Challenge to new voter ID pilot dismissed by Court of Appeal
9 June 2020
The Government’s announcement that eleven local authorities across England would be taking part in voter ID pilots for the 2019 local elections was controversial. There is a heated debate as to whether citizens should have to provide photo identification before receiving their ballot at elections. For some, it is a straight-forward measure to avoid the risk of fraud. For others, it is a policy that, by design or inadvertently, leads to the disenfranchisement of certain groups.
This debate was not considered by the courts in the challenge to the legality of the pilot schemes brought by Mr Neil Coughlan, a former district councillor from Witham Essex. But the consequences of the decision of the Court of Appeal in R (Coughlan) v Minister for the Cabinet Office  EWCA Civ 723 could be profound for our electoral law.
The issue before the court was more technical. Section 10 of the Representation of the People Act 2000 (“the 2000 Act”) enables a local authority to submit proposals to the Secretary of State for a pilot scheme under the section ‘to apply to particular local government elections held in the authority’s area’. If the Secretary of State approves the proposals, he or she:
… shall be order make such provision for and in connection with the implementation of the scheme in relation to those elections as he considers appropriate (which may include provision modifying or disapplying any enactment).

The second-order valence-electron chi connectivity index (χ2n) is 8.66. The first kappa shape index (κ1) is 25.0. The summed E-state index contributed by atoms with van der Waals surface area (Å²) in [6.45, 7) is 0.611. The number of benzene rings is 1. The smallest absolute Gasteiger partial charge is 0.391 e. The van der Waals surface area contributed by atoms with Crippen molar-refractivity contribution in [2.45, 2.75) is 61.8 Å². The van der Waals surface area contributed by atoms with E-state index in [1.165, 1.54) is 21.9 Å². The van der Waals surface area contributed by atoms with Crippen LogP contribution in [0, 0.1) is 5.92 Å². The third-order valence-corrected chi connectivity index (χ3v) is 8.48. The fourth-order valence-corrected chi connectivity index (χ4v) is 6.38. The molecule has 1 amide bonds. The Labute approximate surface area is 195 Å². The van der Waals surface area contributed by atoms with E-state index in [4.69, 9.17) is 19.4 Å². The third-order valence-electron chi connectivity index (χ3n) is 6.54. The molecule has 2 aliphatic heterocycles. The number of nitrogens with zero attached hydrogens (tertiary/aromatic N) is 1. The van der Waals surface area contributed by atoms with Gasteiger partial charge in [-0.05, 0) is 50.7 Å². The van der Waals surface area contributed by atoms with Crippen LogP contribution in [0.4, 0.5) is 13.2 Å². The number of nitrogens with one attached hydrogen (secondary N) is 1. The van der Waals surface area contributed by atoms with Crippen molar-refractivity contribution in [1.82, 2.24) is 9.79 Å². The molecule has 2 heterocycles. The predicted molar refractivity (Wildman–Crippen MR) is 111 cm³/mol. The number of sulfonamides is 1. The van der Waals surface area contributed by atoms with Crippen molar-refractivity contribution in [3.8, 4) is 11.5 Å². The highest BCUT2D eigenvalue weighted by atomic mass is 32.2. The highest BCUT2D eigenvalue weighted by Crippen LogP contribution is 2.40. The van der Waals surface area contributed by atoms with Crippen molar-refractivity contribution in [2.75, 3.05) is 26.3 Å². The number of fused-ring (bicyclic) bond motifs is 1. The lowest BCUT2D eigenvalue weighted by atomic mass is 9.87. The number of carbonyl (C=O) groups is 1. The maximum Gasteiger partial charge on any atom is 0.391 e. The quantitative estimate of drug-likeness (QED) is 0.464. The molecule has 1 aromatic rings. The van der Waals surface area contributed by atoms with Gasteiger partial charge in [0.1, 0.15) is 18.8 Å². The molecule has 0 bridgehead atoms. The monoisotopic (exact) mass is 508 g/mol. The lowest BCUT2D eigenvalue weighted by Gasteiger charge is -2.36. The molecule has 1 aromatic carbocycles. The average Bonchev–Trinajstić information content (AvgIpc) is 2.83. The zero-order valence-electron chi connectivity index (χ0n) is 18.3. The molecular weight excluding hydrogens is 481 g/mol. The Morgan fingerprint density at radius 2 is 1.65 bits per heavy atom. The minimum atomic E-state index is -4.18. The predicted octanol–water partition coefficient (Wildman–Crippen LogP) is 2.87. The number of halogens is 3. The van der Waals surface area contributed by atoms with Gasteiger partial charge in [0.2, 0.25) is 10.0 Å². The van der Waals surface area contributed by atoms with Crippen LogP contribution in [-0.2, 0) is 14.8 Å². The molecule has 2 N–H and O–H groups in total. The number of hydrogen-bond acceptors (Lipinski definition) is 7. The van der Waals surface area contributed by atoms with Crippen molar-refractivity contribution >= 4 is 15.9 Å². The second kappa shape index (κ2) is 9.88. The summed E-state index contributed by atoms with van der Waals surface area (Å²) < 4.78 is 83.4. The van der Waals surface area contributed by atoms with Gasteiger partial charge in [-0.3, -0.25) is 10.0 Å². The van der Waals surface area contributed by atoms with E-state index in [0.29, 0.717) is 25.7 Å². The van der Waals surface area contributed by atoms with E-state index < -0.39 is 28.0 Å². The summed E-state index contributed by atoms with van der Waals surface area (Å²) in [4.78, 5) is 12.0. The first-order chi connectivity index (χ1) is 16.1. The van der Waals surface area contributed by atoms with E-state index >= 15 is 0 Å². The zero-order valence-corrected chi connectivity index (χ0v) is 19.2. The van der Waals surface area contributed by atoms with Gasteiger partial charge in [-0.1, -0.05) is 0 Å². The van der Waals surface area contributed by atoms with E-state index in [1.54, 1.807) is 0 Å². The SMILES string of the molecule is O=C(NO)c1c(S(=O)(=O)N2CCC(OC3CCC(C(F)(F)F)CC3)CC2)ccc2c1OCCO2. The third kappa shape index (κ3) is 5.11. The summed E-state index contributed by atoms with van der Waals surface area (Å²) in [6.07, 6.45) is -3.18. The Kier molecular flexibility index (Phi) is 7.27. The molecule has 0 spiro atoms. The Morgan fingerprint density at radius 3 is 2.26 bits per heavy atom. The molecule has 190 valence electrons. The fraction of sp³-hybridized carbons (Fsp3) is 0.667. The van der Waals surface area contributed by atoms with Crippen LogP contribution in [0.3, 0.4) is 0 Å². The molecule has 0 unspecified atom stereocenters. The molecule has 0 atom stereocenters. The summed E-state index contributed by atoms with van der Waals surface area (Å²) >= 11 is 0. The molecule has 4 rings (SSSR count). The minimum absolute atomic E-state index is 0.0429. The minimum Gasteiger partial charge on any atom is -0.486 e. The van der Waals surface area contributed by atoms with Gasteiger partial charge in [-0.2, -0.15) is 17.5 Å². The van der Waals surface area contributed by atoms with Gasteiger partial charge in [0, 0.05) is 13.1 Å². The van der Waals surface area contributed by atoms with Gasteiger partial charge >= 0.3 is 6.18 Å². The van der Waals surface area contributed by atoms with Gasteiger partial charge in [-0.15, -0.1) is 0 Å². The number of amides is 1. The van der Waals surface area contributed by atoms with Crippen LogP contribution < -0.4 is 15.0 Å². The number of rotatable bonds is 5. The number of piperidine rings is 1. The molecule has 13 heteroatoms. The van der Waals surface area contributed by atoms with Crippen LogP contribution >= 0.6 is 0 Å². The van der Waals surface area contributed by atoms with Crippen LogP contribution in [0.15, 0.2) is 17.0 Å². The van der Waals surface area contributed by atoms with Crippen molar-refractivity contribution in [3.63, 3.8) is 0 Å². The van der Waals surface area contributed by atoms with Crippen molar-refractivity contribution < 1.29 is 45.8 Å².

A scheme for the purposes of this provision is defined in s.10(2) of the Act which provides:
A scheme under this section is a scheme which makes, in relation to local government elections in the area of a relevant local authority, provision differing in any respect from that made under or by virtue of the Representation of the People Acts as regards one or more of the following, namely –
(a) When, where and how voting at the elections is to take place;
(b) How the votes cast at the elections are to be counted;
(c) The sending by candidates of election communications free of charge for postage
Essentially, the central issue before the court is whether voter ID pilot schemes are schemes for testing ‘how voting’ is to take place.
The Appellant’s case was that the requirement to produce voter ID does not concern how voting takes place, but whether voting is permitted at all. The Respondent disagreed, stating that the words Parliament used include procedures for demonstrating an entitlement to vote as part of the voting process, including a requirement to prove identity. It was argued that current procedures permit entitlement to vote to be demonstrated through questioning.